Not a book I have and I cannot find a link to the article. I'd be interested to see the analysis of a weapon for which the primary elements are heavily used pre-15th, and a blade style that was very rare post-14th, that places the weapon in the 15th. I'm not saying it is an impossible task, but the arguments would need to be pretty tight. And I don't consider "I've never seen one exactly like it in a museum" a tight argument.


I did not make that argument. In fact I did not argue anything about the sword, just reported that the article referenced dated similar original swords as 15th c. I am certainly no expert on those swords but I do have a copy of the book.

Lin Robinson

"The best thing in life is to crush your enemies, see them driven before you and hear the lamentation of their women." Conan the Barbarian, 1982
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Stephen Curtin




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PostPosted: Sun 26 Aug, 2018 10:56 am    Post subject:         Reply with quote

Hi Victor. One thing that I think you should keep in mind is that Albion's next generation line are not exact replicas of historical examples. In this case Albion first designed their XII blades for the Knight. Later they used the same blade for the Laird and Caithness. So rather than being designed from scratch, the Laird and Caithness are just alternative hilts options.

There are a handful of surviving swords with hilts similar to Albion's Laird and as far as I can recall none of them have what I would consider a classic type XII blade. Many of these blades are quite similar to type XIIs in profile, but they have much shorter fullers. So you see these swords in fact don't have blades typical of the 13th and 14th centuries.

All that said I think that it's at least plausible that a sword similar to Albion's Laird could have been seen in early 14th century Scotland.

Éirinn go Brách
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Stephen Curtin




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PostPosted: Sun 26 Aug, 2018 11:06 am    Post subject: B         Reply with quote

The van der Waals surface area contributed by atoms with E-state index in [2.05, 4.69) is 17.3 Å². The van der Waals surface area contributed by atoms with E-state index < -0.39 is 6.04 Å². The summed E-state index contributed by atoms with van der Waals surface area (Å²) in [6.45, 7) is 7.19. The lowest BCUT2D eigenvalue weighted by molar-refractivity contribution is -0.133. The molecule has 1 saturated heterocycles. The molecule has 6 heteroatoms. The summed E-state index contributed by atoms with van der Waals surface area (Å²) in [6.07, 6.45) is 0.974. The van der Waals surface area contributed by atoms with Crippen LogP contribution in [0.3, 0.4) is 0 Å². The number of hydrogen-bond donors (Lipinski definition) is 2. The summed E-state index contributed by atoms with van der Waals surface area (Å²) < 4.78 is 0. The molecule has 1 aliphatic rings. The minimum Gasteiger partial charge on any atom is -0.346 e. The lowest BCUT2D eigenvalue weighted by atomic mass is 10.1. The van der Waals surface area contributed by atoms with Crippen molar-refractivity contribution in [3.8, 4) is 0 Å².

Looking at the trailer I don't think that it is a Laird. The hilt is close if not identical, but the blade appears to be double fullered.
Éirinn go Brách
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Victor R.




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PostPosted: Sun 26 Aug, 2018 11:50 am    Post subject:         Reply with quote

Lin Robinson wrote:
Victor R. wrote:


Not a book I have and I cannot find a link to the article. I'd be interested to see the analysis of a weapon for which the primary elements are heavily used pre-15th, and a blade style that was very rare post-14th, that places the weapon in the 15th. I'm not saying it is an impossible task, but the arguments would need to be pretty tight. And I don't consider "I've never seen one exactly like it in a museum" a tight argument.


I did not make that argument. In fact I did not argue anything about the sword, just reported that the article referenced dated similar original swords as 15th c. I am certainly no expert on those swords but I do have a copy of the book.


I didn't claim you did - I was just curious as to the manner in which the article would come to the conclusion and was hoping some of that would be shared - I'd really like to know. However, I've seen arguments often that say "it can't be this, because I've never seen exactly this precise thing in the small sample to which I have access". Alternatively, I'd love to see a reference to anything by Peter Johnsson, discussing his influence, that refers to a sword, or, likely, a group of swords, upon which he drew inspiration when he designed it. Honestly seeking informed analysis - and giving an example of what I don't consider truly "informed".
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Joe Maccarrone




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PostPosted: Sun 26 Aug, 2018 2:40 pm    Post subject:         Reply with quote

Stephen Curtin wrote:

All that said I think that it's at least plausible that a sword similar to Albion's Laird could have been seen in early 14th century Scotland.


I'd swear I've seen 14th c. Scottish effigies with this style of hilt.. Would have to dig through my books, though. This distraction might prove more enticing than the house chores I'm supposed to be doing this afternoon.
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Lin Robinson




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PostPosted: Sun 26 Aug, 2018 2:41 pm    Post subject:         Reply with quote

Victor...

The article is over eight pages and detailed. IOW trying to summarize it will be difficult, especially for someone like me who is a generalist and certainly not knowledgeable on sword typology. Perhaps one of the other members can do that or even provide you with a copy of the article, which will hopefully answer your questions.

This book has been around since 1981 and in and out of print. Amazon has used hardback copies for sale but the cheapest is about $270 and the price skyrockets for the rest to a ridiculous level.

Lin Robinson

"The best thing in life is to crush your enemies, see them driven before you and hear the lamentation of their women." Conan the Barbarian, 1982
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Stephen Curtin




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PostPosted: Sun 26 Aug, 2018 3:41 pm    Post subject:         Reply with quote